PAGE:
Racing team with area ties leads in points at Langley
Published 9:37 am Friday, July 29, 2011
FRANKLIN—A racing team with area ties has won four out of the first seven events in the NASCAR-sanctioned Pro 6 Series at Langley Speedway in Hampton.
The local team, which includes crew chief and Courtland resident Steve Bailey, car owner Butch Ore of the Holland area and driver Doug Warren of Norfolk, leads the 13-car series in points halfway through the season.
Ore has spent his life in racing but gets more out of the building of the cars, so he handed the keys to the No. 51 custom-chassis 3.0 V6 Nissan to Warren.
“I enjoy building the car,” Ore said. “I’m 63 years old and I know what it feels like to stop real fast. I’ve already been there and done that.”
Ore has participated in the series for four years and helps keep it going by selling cars he’s built. The team also has used other drivers and owners who want to race in the series.
Bailey’s interest in racing started back on the dirt at the former Southampton Motor Speedway. After serving in a pit crew there, he became a track official and chief technical inspector at tracks throughout the region. He got tired of the travel.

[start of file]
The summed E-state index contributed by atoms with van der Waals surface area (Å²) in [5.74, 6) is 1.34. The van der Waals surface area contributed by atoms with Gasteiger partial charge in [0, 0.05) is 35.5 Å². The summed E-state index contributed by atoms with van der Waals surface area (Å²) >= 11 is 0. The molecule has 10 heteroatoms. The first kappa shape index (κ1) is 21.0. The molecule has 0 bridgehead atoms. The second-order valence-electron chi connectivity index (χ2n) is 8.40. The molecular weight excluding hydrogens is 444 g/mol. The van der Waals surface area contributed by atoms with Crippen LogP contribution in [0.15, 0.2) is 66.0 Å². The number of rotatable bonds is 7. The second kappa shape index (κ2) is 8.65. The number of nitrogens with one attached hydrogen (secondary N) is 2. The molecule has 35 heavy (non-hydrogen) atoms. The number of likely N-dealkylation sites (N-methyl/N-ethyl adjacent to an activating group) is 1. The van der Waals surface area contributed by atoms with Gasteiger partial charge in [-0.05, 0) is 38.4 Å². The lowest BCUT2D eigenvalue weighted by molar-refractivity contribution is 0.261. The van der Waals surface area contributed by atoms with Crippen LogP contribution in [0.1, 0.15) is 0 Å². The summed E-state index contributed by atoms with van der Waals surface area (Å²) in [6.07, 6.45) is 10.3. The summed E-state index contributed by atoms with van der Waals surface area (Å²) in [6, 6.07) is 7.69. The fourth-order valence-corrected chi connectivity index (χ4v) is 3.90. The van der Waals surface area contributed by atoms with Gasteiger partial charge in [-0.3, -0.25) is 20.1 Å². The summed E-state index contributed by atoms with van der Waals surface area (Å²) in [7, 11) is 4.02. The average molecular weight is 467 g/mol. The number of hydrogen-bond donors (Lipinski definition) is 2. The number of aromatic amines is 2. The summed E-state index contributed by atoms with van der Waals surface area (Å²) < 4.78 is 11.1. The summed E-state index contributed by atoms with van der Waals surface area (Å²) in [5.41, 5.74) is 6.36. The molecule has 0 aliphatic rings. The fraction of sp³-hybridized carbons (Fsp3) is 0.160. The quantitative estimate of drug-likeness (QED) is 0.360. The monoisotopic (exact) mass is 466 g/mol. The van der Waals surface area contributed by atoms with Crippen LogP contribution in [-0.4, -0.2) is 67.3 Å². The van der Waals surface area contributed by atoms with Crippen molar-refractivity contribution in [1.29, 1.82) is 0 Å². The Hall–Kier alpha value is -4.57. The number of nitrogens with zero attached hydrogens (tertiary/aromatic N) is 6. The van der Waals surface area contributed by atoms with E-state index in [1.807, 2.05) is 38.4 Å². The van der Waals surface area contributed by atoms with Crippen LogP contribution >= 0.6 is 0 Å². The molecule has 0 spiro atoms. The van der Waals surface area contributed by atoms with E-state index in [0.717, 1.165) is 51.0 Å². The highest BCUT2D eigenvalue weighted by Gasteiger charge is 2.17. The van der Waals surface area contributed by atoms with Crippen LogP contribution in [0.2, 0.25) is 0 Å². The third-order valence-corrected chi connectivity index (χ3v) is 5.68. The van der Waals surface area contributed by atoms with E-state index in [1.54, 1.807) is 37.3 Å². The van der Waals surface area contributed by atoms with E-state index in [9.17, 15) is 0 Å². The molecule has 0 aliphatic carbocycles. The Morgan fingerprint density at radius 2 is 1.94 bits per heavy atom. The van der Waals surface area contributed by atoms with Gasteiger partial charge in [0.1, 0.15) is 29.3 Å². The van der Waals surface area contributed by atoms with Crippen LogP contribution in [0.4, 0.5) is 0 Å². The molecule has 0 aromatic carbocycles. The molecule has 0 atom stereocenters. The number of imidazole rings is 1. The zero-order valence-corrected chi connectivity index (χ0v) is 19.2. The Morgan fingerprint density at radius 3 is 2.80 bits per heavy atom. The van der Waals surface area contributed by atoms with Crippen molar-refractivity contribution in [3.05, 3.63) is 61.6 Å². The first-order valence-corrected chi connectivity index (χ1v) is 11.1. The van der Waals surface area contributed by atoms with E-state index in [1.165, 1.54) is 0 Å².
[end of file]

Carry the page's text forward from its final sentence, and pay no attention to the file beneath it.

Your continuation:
“It was wearing down on me,” Bailey said.
He got involved with Ore, whom he has known for 13 years, on the Pro 6 Series as crew chief for the team.
Bailey said the toughest part about being crew chief is making sure everything runs smoothly with the car and the team.
“It’s about making sure the team bands together,” he said. “It’s a team effort. If the car’s not set up right, it can be frustrating.”
Bailey was quick to attribute much of the car’s success to Warren’s experience at Langley.
“A lot of it is Doug Warren because he’s been at that track for years,” Bailey said. “He’s driven everything there is at that track. He tells you how to set up the car.”
Bailey said although the team leads in points right now, it’s a tight race and any driver can claim the title by the time the season is finished.
“You spend time on the car every day because in one race you can go from first in points to last in points,” he said. “It’s a rush to see your car going around the track. One minute you’re in sixth place and then you’re in first.”